Restaurateurs consider how their business impacts their carbon footprint

Man and Woman at Restaurant looking out window to see compost container, solar panels, and windmills
Illustration by Daniel Garcia

In today’s eco-conscious world, a growing number of restaurateurs are thinking about how their business decisions impact their carbon footprint. However, the foodservice industry faces a number of unique challenges compared to other industries, says Jill Doucette, founder of Synergy Enterprises in Victoria, B.C. 

“Many operate in very tight productive spaces where natural gas, water usage, and organic and non-organic waste production are high. Air flow needs to be moving constantly to control temperatures. There’s a lot going on.”

Experts and operators who have spent time on carbon-reduction programs will tell you however, that not only is a carbon-reduction plan good for the planet, it can also be good for the bottom line.

There are typically three key sources of that contribute to carbon footprint in commercial kitchens: energy and fuel used for cooking and heating; the waste generated from kitchen operations or takeout packaging; and the food itself, including downstream and upstream supply-chain activities, explains Doucette.

These are key areas being targeted by Wendy’s, which has spent the better part of the last decade making a concerted effort to reduce the carbon footprint across its chainwide operations. “We saw a lot of potential to increase awareness of energy use and management and improve our environmental footprint and our economic model,” says Liliana M. Esposito, Chief Corporate Affairs and sustainability officer
of Wendy’s.

The initiative has led to a number of equipment investments and upgrades, including installing LED, HVAC systems, and energy- and water-efficient warewashing equipment, among others. Esposito estimates that moving to more efficient warewashing equipment for example, reduced water usage by 47 per cent per cycle. 

A second energy-management piece was renewables. She reports that 22 of its Florida restaurants in Florida are now solar powered. “We are looking to increase renewable-energy projects. The biggest challenge is getting access to it as there is more demand than supply.”

A third area is examining the total footprint of purchased goods and services. “Restaurants heavily rely on animal protein, she adds. That’s a large part of our Scope 3 [emissions] footprint. The challenge is in quantifying the impact of the supply chain, and what suppliers are doing to reduce their footprint. How do we as a purchaser quantify and understand what is happening?”

Wendy’s has launched a number of initiatives in this area, from identifying feed additives that can reduce methane emissions from raising cattle to land-management options.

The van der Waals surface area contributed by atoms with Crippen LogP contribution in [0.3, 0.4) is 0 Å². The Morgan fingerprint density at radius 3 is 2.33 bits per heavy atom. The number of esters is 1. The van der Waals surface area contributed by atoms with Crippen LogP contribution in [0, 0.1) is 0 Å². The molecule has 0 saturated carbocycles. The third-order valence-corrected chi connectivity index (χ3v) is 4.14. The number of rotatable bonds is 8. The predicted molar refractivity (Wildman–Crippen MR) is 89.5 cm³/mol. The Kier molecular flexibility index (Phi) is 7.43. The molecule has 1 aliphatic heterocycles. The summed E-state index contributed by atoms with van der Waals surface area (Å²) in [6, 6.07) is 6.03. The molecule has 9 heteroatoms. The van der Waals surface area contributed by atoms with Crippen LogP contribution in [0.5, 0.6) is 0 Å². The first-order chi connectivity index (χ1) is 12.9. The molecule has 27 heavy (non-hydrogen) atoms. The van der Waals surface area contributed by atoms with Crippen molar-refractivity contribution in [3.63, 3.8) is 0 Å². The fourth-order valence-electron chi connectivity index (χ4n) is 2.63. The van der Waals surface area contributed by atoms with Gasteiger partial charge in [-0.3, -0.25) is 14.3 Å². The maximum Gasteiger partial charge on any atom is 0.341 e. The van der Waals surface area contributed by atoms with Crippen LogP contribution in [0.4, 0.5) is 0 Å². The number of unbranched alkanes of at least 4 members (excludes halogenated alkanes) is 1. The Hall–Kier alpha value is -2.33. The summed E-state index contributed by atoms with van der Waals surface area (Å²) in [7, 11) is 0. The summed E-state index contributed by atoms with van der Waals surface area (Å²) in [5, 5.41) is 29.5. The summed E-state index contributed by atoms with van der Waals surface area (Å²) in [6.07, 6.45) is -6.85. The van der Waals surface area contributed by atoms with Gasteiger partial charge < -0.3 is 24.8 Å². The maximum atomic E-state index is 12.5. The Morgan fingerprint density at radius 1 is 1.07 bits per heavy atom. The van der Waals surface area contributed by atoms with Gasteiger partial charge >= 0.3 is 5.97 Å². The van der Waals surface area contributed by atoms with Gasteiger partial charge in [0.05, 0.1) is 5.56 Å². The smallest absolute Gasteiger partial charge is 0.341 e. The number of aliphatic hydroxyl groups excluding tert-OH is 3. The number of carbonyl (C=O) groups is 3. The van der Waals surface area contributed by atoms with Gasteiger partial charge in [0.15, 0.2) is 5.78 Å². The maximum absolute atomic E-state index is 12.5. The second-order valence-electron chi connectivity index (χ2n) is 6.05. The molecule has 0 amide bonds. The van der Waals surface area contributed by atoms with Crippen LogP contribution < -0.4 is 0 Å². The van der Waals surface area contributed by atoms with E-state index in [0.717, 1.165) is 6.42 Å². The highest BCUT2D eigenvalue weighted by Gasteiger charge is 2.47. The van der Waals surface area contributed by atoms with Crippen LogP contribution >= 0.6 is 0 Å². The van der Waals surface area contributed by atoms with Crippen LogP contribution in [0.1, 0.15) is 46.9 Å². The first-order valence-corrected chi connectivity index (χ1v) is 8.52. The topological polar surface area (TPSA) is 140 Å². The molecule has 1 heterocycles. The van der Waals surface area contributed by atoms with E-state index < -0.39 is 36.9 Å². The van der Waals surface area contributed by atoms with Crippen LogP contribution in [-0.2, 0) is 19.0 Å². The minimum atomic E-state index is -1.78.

The food component may be one of the more challenging areas to quantify, but Polytechnique Montreal is doing its part by being the first in Canada to quantify the greenhouse-gas (GHG) emissions generated by its cafeteria meals and posting their carbon footprint on the menu board. 

“Our research includes sourcing, cooking, and serving but not disposal,” says Patrick Cigana, senior advisor for the College’s Office of Sustainability. “Upstream food waste and farm production were all taken into account.” 

Cigana says its work has drawn interest from hospitals and universities. “Numbers-wise, food is not negligible as a source of CO2 emissions. Within a restaurant the percentage can be very significant. I would venture it could be more than half.”

The greatest impact in food production tends to be red meat, dairy products, and anything greenhouse grown (such as tomatoes) where a majority are heated with fossil fuels. “Growing foods has more impact than even packaging,” explains Cigana. 

From a societal point of view, the data being generated is valuable to high-volume operations such as hospitals, universities, and engineering firms with large foodservice operations, he notes. “Between two menu choices and all other things being equal, if one is clearly lower, some may choose to go that way. We don’t expect anything radical. We are just saying here is the impact of your choices. After that it’s up to you.”
Calen McNeil, founder of Big Wheel Burger in Victoria, BC, says his establishment achieved carbon neutrality 10 years ago. “We had not idea what if would cost or if it was affordable. We just knew it was a good thing to try to do.” 

The restaurant commissioned Synergy to work out the metrics, achieving carbon neutrality within a year of introducing their carbon-reduction plan. 

All of the restaurant’s eat in and takeout packaging is compostable. It also monitors emissions by staff, suppliers, and the restaurant itself, and takes measures to reduce them. It has forged partnerships with environmentally sustainable farmers such as Hank’s Grass Fed Beef, which uses hydroponically grown wheat grass (reducing water usage by 90 per cent)
for feed.

“We also make sure the equipment we purchase is the most efficient on the market and that waste such as oil is disposed of the best way possible,” says McNeil. “For example, we found a bio-diesel company on the Island.”

As much as what they do is good for the environment, it’s also a good business model and has drawn a very loyal customer base, says McNeil. “It’s something that has inspired other businesses. We share all our information with anyone who asks.”

The big thing is just the desire to do it, says McNeil. “The biggest barrier is fear. Becoming carbon neutral is not without some cost, but it has paid back in droves.”

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